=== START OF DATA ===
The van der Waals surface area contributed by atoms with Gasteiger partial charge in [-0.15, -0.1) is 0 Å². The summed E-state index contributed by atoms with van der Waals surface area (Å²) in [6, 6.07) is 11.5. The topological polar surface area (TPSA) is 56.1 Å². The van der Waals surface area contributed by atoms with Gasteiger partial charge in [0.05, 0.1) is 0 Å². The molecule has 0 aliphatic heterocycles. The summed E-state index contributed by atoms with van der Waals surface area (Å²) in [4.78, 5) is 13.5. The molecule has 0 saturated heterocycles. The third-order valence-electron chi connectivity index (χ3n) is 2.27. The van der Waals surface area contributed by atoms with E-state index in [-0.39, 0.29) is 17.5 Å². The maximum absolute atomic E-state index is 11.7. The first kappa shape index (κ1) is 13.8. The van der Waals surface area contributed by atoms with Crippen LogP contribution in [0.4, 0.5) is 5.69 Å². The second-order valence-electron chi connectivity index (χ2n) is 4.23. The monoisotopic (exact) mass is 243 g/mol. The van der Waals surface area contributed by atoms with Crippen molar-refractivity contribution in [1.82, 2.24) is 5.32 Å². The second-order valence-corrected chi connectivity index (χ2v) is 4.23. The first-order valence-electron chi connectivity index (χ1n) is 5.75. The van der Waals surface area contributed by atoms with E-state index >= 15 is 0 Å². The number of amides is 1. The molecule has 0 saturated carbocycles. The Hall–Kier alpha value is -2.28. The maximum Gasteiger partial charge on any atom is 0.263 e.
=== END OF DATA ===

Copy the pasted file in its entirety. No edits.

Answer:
The van der Waals surface area contributed by atoms with Gasteiger partial charge in [-0.15, -0.1) is 0 Å². The summed E-state index contributed by atoms with van der Waals surface area (Å²) in [6, 6.07) is 11.5. The topological polar surface area (TPSA) is 56.1 Å². The van der Waals surface area contributed by atoms with Gasteiger partial charge in [0.05, 0.1) is 0 Å². The molecule has 0 aliphatic heterocycles. The summed E-state index contributed by atoms with van der Waals surface area (Å²) in [4.78, 5) is 13.5. The molecule has 0 saturated heterocycles. The third-order valence-electron chi connectivity index (χ3n) is 2.27. The van der Waals surface area contributed by atoms with E-state index in [-0.39, 0.29) is 17.5 Å². The maximum absolute atomic E-state index is 11.7. The first kappa shape index (κ1) is 13.8. The van der Waals surface area contributed by atoms with Crippen LogP contribution in [0.4, 0.5) is 5.69 Å². The second-order valence-electron chi connectivity index (χ2n) is 4.23. The monoisotopic (exact) mass is 243 g/mol. The van der Waals surface area contributed by atoms with Crippen molar-refractivity contribution in [1.82, 2.24) is 5.32 Å². The second-order valence-corrected chi connectivity index (χ2v) is 4.23. The first-order valence-electron chi connectivity index (χ1n) is 5.75. The van der Waals surface area contributed by atoms with E-state index >= 15 is 0 Å². The number of amides is 1. The molecule has 0 saturated carbocycles. The Hall–Kier alpha value is -2.28. The maximum Gasteiger partial charge on any atom is 0.263 e.